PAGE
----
2.06.2016

L'Imparfait Parfait

If you speak French, you might think the title of this post means The Imperfect Perfect.

Close. It means The Imperfect Parfait.

And that, in itself, is misleading because it wasn't the parfait that was imperfect, it was the recipe.

Even then, it was less an imperfect recipe and more a recipe lost in translation.

My friend Greg, from Sippity Sup, recently wrote a post on interpreting recipes; it's definitely worth reading. Translating/interpreting recipes is something we, as cooks, do all the time. We look at old recipe cards and cookbooks - even new cookbooks - and we do our best to create the dish the author intended.

It doesn't always work. There is an art to writing a recipe so that it is clear to anyone, especially a beginner. Sometimes we need to redo the recipe to make it work.

Today's recipe is one of those recipes. It came from Wine Grower and Food Lover... Régine Sumeire - 50 Family Recipes. She tells us that the original recipe is from a friend of hers in Québec, and the Régine shares her edited version. I saw the title and was immediately smitten.

Parfait of Sweetbreads? Oh, my! But looking at the recipe, I knew this was going to require some serious translation. Several other people I know looked at it, as well, and felt there was something missing. My first attempt was made as written. We ended up with an unctuous soup, not a parfait. But the flavor was exquisite. It was now time to tinker.

For the second trial of the recipe, I took the advice of my friend Susan, a Cordon Bleu grad, and also made a few of my own changes. Voilà, it was perfection. I served it with a rosé from the source - La Source Gabriel, a wine created by Reegine Sumeire (Château La Tour de l'Évêque) and her nephew, Roger Blanc Sumeire (Domaine Font-Freye). For more about the wine pairing, visit the Provence WineZine.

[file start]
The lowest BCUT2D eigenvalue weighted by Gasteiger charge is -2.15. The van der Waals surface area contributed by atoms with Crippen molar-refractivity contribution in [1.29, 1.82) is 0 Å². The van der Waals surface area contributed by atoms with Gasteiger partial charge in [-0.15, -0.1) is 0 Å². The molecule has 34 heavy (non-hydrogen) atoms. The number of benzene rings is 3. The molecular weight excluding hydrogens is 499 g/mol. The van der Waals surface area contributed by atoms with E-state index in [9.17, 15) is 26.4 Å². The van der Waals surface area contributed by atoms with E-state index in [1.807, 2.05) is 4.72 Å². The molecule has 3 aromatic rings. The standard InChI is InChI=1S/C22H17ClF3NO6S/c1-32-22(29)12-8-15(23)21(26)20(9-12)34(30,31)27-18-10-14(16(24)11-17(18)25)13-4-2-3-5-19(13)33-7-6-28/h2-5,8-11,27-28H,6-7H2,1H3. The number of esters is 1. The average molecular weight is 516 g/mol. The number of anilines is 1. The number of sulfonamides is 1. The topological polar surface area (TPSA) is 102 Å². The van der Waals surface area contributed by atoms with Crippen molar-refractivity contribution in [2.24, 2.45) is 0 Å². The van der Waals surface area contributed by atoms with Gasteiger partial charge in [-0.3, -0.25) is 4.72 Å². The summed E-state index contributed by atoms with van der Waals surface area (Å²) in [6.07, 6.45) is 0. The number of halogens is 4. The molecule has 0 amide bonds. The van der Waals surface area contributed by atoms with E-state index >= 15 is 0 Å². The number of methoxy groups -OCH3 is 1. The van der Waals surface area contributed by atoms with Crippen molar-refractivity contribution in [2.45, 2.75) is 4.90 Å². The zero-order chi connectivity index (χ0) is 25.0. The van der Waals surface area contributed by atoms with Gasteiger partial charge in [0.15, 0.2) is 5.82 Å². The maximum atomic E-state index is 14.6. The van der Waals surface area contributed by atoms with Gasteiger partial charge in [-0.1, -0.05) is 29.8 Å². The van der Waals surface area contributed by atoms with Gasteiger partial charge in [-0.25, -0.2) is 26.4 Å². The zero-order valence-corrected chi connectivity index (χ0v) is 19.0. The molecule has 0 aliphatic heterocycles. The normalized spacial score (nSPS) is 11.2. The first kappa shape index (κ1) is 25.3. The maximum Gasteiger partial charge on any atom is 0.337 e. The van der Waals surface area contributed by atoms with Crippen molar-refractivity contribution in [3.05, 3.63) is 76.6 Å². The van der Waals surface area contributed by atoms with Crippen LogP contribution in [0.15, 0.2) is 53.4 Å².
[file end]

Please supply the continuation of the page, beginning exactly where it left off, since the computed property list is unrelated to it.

I love sweetbreads, and I think you all know that I am speaking of offal, and not breakfast treats. Sweetbreads are the thymus gland of a cow. “Sweetbreads” sounds much nicer, less clinical, doesn't it?

This recipe won't be for everyone. In fact Susan, my friend from the Provence WineZine, is rather creeped out by sweetbreads. For her, and those of you in her camp, I promise a lovely recipe for pasta with grilled seafood next week.

Wishing you perfection with every recipe!

~ David

Parfait of Sweetbreads

I show the original recipe page in the photos of the book above. The recipe that follows works. It is my version of Régine’s version of her friend’s version.

1 cup diced onion
1/2 cup tawny Port
1/4 pound sweetbreads
1 teaspoon lemon juice
3 1/2 tablespoons unsalted butter
salt and freshly ground pepper

Preheat the oven to 350°F.

Place diced onions in a shallow ovenproof saucepan and pour the Port over the onions. Top with the sweetbreads, in once piece. Cover, and bake for 50 minutes.